traduction / translation

Page dedicated to

  1. f4 dit :

    page dedicated to translation

  2. Manuel Montero dit :

    Shelley’s Witch of Atlas (traduction française : Manuel Montero)
    .
    .

    La strophe suivante de The Witch of Atlas commence visiblement avec « demeure qui sent (bon) », la sienne à elle, et même on pourrait songer son corps et les odeurs vénusiens. Donc, plein de questions à la traduction pour un masturbateur fanatique, de ces temps. Plein d’efforts du souvenir contre le désir et la pulsion et aussi dans leur sens. Il faut qu’il y ait beauté, or l’injustice (perçue par l’oreille éthique de dame esthétique) rend laide la poésie, n’importe quelle injustice symbolique finit trop ou tard par apparaître sur le visage de l’oeuvre comme une difformité ou bien comme un bleu, et si maintien de la beauté est justice, il faut plonger dans l’inconscient au risque de devoir dire sans dire.

    L’oeuvre d’autrui devrait du moins inspirer un certain renoncement intellectuel au profit de la beauté d’autrui, selon me vient dicté le code éthique de l’Art par mes pulsionnelles réflexions. En même temps le caractère performatif de mes traductions vaux un document psychanalytique, ce qui fait que la correction doit être dans l’insight de la performance avant sa fin. Il est approprié au poème même dont il s’agit si l’on considère l’en tête à Mary Shelley, que nous avions traduit auparavant.

    Que Joséphine en réduisant la qualité vidéo presqu’au gros pixelage, ait voulu brouiller et abîmer le document de sa propre performance, parce qu’il y avait moi dans ce document vidéo, me fait mal. Je me dis que c’est pas intentionné, que c’est encore ce diable d’internet qui pourrit les choses… Ce serait dommage de se repaître à enlaidir par progression toute visibilité de l’art. L’image doit être double, de soi et de son prochain, c’est cela qui a marqué pour moi la peinture et même l’écriture, tout en refusant la manipulation qu’est le consensus de masses de la fiction académique.

    Et encore, la performance suivante, celle où j’étais co-auteur, et dans la détresse, elle n’apparaît pas en vidéo, car on verrait qu’elle était pratiquement l’annonce de ma mise à mort. Même mon nom n’est pas cité.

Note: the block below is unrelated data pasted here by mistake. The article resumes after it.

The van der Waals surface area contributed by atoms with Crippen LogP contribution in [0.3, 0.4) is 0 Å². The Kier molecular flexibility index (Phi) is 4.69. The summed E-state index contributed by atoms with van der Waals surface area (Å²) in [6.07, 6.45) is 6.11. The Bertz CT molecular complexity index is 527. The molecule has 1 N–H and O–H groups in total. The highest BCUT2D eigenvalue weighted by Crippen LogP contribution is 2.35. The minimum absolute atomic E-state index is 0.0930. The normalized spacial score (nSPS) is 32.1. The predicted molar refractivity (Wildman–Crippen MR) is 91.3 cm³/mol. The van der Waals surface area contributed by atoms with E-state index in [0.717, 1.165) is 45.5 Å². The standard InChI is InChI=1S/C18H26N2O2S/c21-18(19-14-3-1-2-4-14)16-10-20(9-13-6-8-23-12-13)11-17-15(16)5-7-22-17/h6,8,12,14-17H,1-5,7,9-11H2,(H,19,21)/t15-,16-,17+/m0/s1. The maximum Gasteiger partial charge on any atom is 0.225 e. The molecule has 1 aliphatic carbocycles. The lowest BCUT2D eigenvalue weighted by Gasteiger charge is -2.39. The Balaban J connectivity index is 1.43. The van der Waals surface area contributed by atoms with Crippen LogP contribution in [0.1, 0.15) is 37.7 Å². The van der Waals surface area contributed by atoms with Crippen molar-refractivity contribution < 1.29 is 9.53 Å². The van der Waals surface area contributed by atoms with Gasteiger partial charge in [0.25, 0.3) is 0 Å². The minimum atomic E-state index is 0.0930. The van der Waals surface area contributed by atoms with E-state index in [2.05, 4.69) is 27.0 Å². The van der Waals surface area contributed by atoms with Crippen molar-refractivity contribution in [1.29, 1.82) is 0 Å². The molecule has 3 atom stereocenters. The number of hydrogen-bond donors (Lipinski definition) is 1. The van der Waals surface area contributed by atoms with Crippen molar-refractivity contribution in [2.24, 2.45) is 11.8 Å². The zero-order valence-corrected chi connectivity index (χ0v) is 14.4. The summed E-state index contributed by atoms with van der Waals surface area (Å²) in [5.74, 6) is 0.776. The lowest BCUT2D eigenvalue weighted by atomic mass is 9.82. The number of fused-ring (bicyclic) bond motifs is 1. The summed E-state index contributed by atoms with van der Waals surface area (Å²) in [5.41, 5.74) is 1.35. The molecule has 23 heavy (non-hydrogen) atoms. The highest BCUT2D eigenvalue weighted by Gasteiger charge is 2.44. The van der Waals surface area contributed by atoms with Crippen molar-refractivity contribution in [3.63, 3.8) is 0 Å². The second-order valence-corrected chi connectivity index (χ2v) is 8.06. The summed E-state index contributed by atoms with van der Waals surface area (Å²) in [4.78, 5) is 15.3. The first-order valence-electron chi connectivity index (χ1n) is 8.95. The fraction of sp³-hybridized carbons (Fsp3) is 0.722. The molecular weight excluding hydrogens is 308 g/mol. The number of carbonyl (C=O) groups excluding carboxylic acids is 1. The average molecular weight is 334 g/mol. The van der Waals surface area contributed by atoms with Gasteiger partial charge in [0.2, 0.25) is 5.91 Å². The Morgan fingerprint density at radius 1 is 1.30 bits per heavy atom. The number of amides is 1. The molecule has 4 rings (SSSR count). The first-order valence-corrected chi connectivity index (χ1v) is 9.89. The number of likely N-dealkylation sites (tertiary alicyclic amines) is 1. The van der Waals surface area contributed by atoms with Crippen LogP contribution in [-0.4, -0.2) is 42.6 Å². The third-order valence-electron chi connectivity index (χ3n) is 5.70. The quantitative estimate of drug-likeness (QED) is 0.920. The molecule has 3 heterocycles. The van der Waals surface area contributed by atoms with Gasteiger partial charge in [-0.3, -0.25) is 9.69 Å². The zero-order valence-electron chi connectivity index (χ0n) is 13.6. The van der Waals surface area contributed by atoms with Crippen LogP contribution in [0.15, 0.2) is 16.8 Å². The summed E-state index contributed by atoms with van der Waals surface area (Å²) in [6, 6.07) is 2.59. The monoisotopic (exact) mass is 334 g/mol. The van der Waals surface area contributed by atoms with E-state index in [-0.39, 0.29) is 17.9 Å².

Vous savez parfaitement que cette traduction m’oblige à élargir et vérifier mon vocabulaire autant en anglais qu’en français, sans être pour autant compte tenue de mon parcours, un simple exercice scolaire, sinon un vrai travail du fait de l’effort demandé à tous les niveaux de mon quotidien et ma santé, une sorte de grève de la faim artistique.

    .
    .
    .

    14.
    The deep recesses of her odorous dwelling
    Were stored with magic treasures–sounds of air,
    Which had the power all spirits of compelling, _155
    Folded in cells of crystal silence there;
    Such as we hear in youth, and think the feeling
    Will never die–yet ere we are aware,
    The feeling and the sound are fled and gone,
    And the regret they leave remains alone. _160

    Les niches profondes de sa demeure odorante
    Etaient parées avec de magiques trésors – les sons de l’air,
    Qui avaient le pouvoir de troubler tous esprits,
    Se trouvent ici sous capsule dans le silence du lieu;
    Comme on entend quand on est jeune, et pense et sent
    Qu’il y aurait pas Mort – ainsi nous sommes avertis,
    Et le senti et le son tous deux s’envolent et s’en vont,
    Et le regret présent demeure sujet de solitude.

    15.
    And there lay Visions swift, and sweet, and quaint,
    Each in its thin sheath, like a chrysalis,
    Some eager to burst forth, some weak and faint
    With the soft burthen of intensest bliss.
    It was its work to bear to many a saint _165
    Whose heart adores the shrine which holiest is,
    Even Love’s:–and others white, green, gray, and black,
    And of all shapes–and each was at her beck.

    Là-bas gisent les Visions agiles, et douces et raffinées,
    chacune dans sa fine couverture, comme une chrysalide,
    Les Unes impatientes d’exploser, les Autres faibles et fanées
    Par la légère charge de la jouissance la plus intense.
    C’était son travail de recevoir à plus d’un saint homme
    Dont le coeur adore la splendeur qui est la plus sacré,
    Même celle de l’Amour : et d’autres sont blancs, verts, gris, et noirs,
    Et de toutes les formes – et chacun était à son souhait.

  3. Bruno Gr dit :

    lol
    ___l丸l
    o/
    ___丸/
    _o_
    ___ 丸 ___

  4. auddie dit :

    J’ai ma théorie à propos de ce mot prophétique, cette carte laissée sur tous les sièges de la salle avant le concert de COIL, le 25 mars 2001 à Nantes, au Lieu Unique.

    “Pay your respect to the Vultures, for they are your Future”, s’interprète par: “tu dois le respect aux vautours, parce qu’ils sont ton futur”, c’est à dire, “les charognards te mangeront, tu seras digéré”, ou encore : “te faire pomper, copier, sucer le sang par tous les pores, est inévitable, ne méprise pas le retraitement, ne refuse pas la transmission”. “Ne méprise pas ce qui te suit, et te survivra” ; ou quelque chose comme ça.

    concert : https://www.youtube.com/watch?v=fJqlNuj0YH0&feature=youtu.be

    *

    Karim Grabou : “Plus de 17 ans après, quelle joie de revoir ce concert de Coil donné à le lieu unique (officiel) lors du Festival Oblique LU Nights, qui vient de resurgir sur internet.